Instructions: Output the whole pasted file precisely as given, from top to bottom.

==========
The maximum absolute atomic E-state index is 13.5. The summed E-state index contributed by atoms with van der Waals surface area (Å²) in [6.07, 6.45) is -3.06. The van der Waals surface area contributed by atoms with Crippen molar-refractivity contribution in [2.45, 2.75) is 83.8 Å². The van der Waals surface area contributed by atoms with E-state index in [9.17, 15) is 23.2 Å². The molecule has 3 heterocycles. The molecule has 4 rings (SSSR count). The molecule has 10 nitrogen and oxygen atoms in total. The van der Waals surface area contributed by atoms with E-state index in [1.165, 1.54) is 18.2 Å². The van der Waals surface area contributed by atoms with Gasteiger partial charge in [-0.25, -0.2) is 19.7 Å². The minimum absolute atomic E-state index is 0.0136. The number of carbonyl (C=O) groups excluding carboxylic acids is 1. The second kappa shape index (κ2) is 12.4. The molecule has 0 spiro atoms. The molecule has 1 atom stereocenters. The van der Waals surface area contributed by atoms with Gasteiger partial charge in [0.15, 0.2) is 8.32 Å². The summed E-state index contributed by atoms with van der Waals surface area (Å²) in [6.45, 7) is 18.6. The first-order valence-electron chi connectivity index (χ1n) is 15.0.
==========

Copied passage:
The maximum absolute atomic E-state index is 13.5. The summed E-state index contributed by atoms with van der Waals surface area (Å²) in [6.07, 6.45) is -3.06. The van der Waals surface area contributed by atoms with Crippen molar-refractivity contribution in [2.45, 2.75) is 83.8 Å². The van der Waals surface area contributed by atoms with E-state index in [9.17, 15) is 23.2 Å². The molecule has 3 heterocycles. The molecule has 4 rings (SSSR count). The molecule has 10 nitrogen and oxygen atoms in total. The van der Waals surface area contributed by atoms with E-state index in [1.165, 1.54) is 18.2 Å². The van der Waals surface area contributed by atoms with Gasteiger partial charge in [-0.25, -0.2) is 19.7 Å². The minimum absolute atomic E-state index is 0.0136. The number of carbonyl (C=O) groups excluding carboxylic acids is 1. The second kappa shape index (κ2) is 12.4. The molecule has 0 spiro atoms. The molecule has 1 atom stereocenters. The van der Waals surface area contributed by atoms with Gasteiger partial charge in [0.15, 0.2) is 8.32 Å². The summed E-state index contributed by atoms with van der Waals surface area (Å²) in [6.45, 7) is 18.6. The first-order valence-electron chi connectivity index (χ1n) is 15.0.